Dahlquist, 1991: stress in year before diagnosis is the only factor affecting age of onset

Gonder-Frederick study indicated that IDDM subjects' BG response to an active stressor was idiosyncratic but significantly reliable over time.

Holt: overview of Depression in diabetes

Riazi (a book chapter from 2000): blood sugar levels appear to be idiosyncratic with some individuals having hyperglycemia, others hypoglycemia and some with no response to similar stressors. They also cite a 1950s study by Hinkle (see attached) showing that all individuals have changes in glucose levels in response to stress. The response is just higher in diabetes (p 690)

Yehuda 2015 cites a study (see attached, Yehuda 2009) showing that “there are different responses in glucose use following glucocorticoid injection in those with PTSD compared with unaffected individuals”.

Attachments

Dr Warren,

I disagree, I think this is an easier field in which to conduct "research", at least applied / clinical, than I at first thought after reading your initial request, IF

  • one initially defines what the "problem" is
  • one defines the population(s) in which this problem is occurring
  • one clearly outlines the proposed mechanism(s) thought to give rise to the problem

You at first defined the problem is, or hypothesised that, people with ACEs histories use food to deal with the negative affect residual after surviving a development marked by ACEs. Thus, one needs measures of both ACEs and state of emotional distress, and an ongoing behavioral diary of food intake, including type of food. The question was unclear, however, whether or not the ACEs is thought to have an etiological role in the development of diabetes, or whether such a history is linked to ongoing non-adherence to recommended healthy eating. Surprisingly, the role of obesity in the development of diabetes went unaddressed, yet obesity is also more common in those with ACEs histories. So, what is the problem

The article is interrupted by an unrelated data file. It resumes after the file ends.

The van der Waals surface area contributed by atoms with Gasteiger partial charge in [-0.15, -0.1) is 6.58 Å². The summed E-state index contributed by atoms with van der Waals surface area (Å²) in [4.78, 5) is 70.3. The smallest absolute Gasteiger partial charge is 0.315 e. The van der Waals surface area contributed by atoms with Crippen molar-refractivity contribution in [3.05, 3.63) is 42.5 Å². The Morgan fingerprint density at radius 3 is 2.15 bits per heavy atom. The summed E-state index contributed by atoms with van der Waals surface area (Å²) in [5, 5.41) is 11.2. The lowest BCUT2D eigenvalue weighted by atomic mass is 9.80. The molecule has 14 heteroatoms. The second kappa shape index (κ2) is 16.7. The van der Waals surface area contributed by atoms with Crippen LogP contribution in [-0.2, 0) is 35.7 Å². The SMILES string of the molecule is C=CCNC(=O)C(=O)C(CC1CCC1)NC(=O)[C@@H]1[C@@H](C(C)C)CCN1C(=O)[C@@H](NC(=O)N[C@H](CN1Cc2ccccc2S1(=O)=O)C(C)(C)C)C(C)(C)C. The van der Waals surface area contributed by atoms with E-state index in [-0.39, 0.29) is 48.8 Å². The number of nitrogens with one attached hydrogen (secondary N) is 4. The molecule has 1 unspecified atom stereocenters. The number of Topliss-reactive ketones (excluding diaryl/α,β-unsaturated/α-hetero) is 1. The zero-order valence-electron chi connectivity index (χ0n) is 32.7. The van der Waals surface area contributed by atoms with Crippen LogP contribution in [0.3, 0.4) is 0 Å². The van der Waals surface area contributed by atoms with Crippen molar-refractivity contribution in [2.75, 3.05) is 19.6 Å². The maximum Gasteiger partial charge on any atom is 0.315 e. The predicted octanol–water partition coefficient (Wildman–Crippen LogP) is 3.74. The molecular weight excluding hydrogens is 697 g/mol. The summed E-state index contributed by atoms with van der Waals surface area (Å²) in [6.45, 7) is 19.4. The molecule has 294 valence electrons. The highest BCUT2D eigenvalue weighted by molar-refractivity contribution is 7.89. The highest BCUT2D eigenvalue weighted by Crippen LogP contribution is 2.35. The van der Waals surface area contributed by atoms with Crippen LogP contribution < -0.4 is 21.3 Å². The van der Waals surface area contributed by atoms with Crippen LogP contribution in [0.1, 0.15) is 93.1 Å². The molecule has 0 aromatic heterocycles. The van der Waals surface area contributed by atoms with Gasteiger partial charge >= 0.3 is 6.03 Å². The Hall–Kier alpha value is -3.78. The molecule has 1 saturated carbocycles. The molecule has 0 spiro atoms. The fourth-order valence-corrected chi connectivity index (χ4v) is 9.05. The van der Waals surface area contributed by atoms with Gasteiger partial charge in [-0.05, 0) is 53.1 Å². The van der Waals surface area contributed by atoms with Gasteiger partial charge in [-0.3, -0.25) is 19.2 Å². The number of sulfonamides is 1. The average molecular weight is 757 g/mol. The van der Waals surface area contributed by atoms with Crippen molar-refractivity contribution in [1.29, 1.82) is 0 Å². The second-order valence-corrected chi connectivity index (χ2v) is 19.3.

• use of food to cope with negative affect, or
  • non-adherence to recommended healthy eating plans, or some combination of these

Is the population of interest

  • only those with ACEs histories who have diabetes who do not adhere to healthy eating plans, or, more generally,
  • those people with diabetes who do not adhere to healthy eating plan -- you will find many more of the latter than the former, and you will find many people with ACEs histories who have diabetes who DO adhere to recommended eating plans, but who have other dysfunctional coping behaviors; while other people with ACEs histories and diabetes who do not have such problems.

What is the proposed mechanism underlying the problem behavior --

  • some sort of "self-medication", or 
  • something arising from disturbed sense of self specific to some people with ACEs histories?
  • some more general mechanism -- you're likely to find many people with diabetes who do not adhere to recommended healthy eating plans who share this mechanism in common, whether or not they have a history of ACEs

Looked at in these ways one can perform more specific literature searches, not be overwhelmed by all those thousands of results Google Scholar produces, and, lo and behold, find programs already existing in Britain to address some of these issues. As I said, speak to Louise, she can help direct you in some areas, and discuss how issues specific to people with ACEs histories "might" be able to be addressed IF it's necessary, which I suspect it might not be, at least regarding the question of non-adherence to healthy eating plans.

And Veronique, yes, also people with T2DM "can vary significantly from day to day even when they eat the same things and do the same things multiple days in a row", certainly true for me -- person with high ACEs score who's also had T2IDDM (for the non-medicos, Type 2 Insulin-Dependent Diabetes Mellitus) for over 20 years, these things often being stress-related, but usually leading to HYPER- rather than hypoglycemia.

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Veronique MeadTracy Glaser-BaconCarey S. SippPaul Metz